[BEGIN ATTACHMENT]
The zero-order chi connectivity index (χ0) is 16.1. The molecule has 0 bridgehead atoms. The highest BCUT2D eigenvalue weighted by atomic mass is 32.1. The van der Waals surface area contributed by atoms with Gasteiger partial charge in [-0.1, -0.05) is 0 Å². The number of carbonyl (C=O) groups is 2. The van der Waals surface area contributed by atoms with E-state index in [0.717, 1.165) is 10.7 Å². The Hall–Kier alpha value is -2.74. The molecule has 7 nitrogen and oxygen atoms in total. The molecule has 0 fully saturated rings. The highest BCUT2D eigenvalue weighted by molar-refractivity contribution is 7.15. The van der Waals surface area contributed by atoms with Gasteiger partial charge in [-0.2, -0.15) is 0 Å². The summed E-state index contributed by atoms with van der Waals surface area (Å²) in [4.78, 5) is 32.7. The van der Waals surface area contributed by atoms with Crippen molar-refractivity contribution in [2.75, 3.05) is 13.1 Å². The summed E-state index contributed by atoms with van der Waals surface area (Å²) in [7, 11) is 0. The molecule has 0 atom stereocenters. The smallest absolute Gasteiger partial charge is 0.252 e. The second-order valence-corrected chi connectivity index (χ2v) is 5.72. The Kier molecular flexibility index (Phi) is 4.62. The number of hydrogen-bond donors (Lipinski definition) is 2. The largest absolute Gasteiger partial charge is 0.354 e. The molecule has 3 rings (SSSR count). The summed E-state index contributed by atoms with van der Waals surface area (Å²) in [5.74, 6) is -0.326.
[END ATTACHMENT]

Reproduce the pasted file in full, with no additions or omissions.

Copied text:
The zero-order chi connectivity index (χ0) is 16.1. The molecule has 0 bridgehead atoms. The highest BCUT2D eigenvalue weighted by atomic mass is 32.1. The van der Waals surface area contributed by atoms with Gasteiger partial charge in [-0.1, -0.05) is 0 Å². The number of carbonyl (C=O) groups is 2. The van der Waals surface area contributed by atoms with E-state index in [0.717, 1.165) is 10.7 Å². The Hall–Kier alpha value is -2.74. The molecule has 7 nitrogen and oxygen atoms in total. The molecule has 0 fully saturated rings. The highest BCUT2D eigenvalue weighted by molar-refractivity contribution is 7.15. The van der Waals surface area contributed by atoms with Gasteiger partial charge in [-0.2, -0.15) is 0 Å². The summed E-state index contributed by atoms with van der Waals surface area (Å²) in [4.78, 5) is 32.7. The van der Waals surface area contributed by atoms with Crippen molar-refractivity contribution in [2.75, 3.05) is 13.1 Å². The summed E-state index contributed by atoms with van der Waals surface area (Å²) in [7, 11) is 0. The molecule has 0 atom stereocenters. The smallest absolute Gasteiger partial charge is 0.252 e. The second-order valence-corrected chi connectivity index (χ2v) is 5.72. The Kier molecular flexibility index (Phi) is 4.62. The number of hydrogen-bond donors (Lipinski definition) is 2. The largest absolute Gasteiger partial charge is 0.354 e. The molecule has 3 rings (SSSR count). The summed E-state index contributed by atoms with van der Waals surface area (Å²) in [5.74, 6) is -0.326.